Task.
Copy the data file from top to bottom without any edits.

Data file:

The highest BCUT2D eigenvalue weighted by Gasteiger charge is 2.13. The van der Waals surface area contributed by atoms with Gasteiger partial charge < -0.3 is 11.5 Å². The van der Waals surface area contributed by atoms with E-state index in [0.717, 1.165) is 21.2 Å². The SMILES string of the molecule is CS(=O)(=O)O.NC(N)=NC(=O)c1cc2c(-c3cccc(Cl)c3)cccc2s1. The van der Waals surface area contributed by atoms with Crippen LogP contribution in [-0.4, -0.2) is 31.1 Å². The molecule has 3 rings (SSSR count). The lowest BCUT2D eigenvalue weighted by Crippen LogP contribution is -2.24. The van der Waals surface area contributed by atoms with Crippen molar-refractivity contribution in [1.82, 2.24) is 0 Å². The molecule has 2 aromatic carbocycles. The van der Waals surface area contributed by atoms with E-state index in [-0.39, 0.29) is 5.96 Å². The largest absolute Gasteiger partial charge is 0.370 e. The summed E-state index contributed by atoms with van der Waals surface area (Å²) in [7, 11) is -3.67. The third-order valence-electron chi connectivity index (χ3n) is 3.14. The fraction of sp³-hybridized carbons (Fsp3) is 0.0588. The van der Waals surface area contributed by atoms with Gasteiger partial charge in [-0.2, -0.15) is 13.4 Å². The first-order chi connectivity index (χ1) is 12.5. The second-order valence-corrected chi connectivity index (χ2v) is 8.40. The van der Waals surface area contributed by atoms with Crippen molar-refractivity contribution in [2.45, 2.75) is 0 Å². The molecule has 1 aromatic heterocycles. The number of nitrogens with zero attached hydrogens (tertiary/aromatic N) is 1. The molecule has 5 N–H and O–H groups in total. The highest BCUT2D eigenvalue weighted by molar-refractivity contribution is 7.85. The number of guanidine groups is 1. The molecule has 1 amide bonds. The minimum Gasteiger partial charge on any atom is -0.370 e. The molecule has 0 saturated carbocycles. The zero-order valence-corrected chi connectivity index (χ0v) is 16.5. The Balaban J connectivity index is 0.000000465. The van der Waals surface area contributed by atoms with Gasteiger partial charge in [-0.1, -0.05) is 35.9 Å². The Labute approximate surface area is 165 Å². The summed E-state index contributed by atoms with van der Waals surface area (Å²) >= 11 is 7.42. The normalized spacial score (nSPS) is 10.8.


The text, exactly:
The highest BCUT2D eigenvalue weighted by Gasteiger charge is 2.13. The van der Waals surface area contributed by atoms with Gasteiger partial charge < -0.3 is 11.5 Å². The van der Waals surface area contributed by atoms with E-state index in [0.717, 1.165) is 21.2 Å². The SMILES string of the molecule is CS(=O)(=O)O.NC(N)=NC(=O)c1cc2c(-c3cccc(Cl)c3)cccc2s1. The van der Waals surface area contributed by atoms with Crippen LogP contribution in [-0.4, -0.2) is 31.1 Å². The molecule has 3 rings (SSSR count). The lowest BCUT2D eigenvalue weighted by Crippen LogP contribution is -2.24. The van der Waals surface area contributed by atoms with Crippen molar-refractivity contribution in [1.82, 2.24) is 0 Å². The molecule has 2 aromatic carbocycles. The van der Waals surface area contributed by atoms with E-state index in [-0.39, 0.29) is 5.96 Å². The largest absolute Gasteiger partial charge is 0.370 e. The summed E-state index contributed by atoms with van der Waals surface area (Å²) in [7, 11) is -3.67. The third-order valence-electron chi connectivity index (χ3n) is 3.14. The fraction of sp³-hybridized carbons (Fsp3) is 0.0588. The van der Waals surface area contributed by atoms with Gasteiger partial charge in [-0.2, -0.15) is 13.4 Å². The first-order chi connectivity index (χ1) is 12.5. The second-order valence-corrected chi connectivity index (χ2v) is 8.40. The van der Waals surface area contributed by atoms with Crippen molar-refractivity contribution in [2.45, 2.75) is 0 Å². The molecule has 1 aromatic heterocycles. The number of nitrogens with zero attached hydrogens (tertiary/aromatic N) is 1. The molecule has 5 N–H and O–H groups in total. The highest BCUT2D eigenvalue weighted by molar-refractivity contribution is 7.85. The number of guanidine groups is 1. The molecule has 1 amide bonds. The minimum Gasteiger partial charge on any atom is -0.370 e. The molecule has 0 saturated carbocycles. The zero-order valence-corrected chi connectivity index (χ0v) is 16.5. The Balaban J connectivity index is 0.000000465. The van der Waals surface area contributed by atoms with Gasteiger partial charge in [-0.1, -0.05) is 35.9 Å². The Labute approximate surface area is 165 Å². The summed E-state index contributed by atoms with van der Waals surface area (Å²) >= 11 is 7.42. The normalized spacial score (nSPS) is 10.8.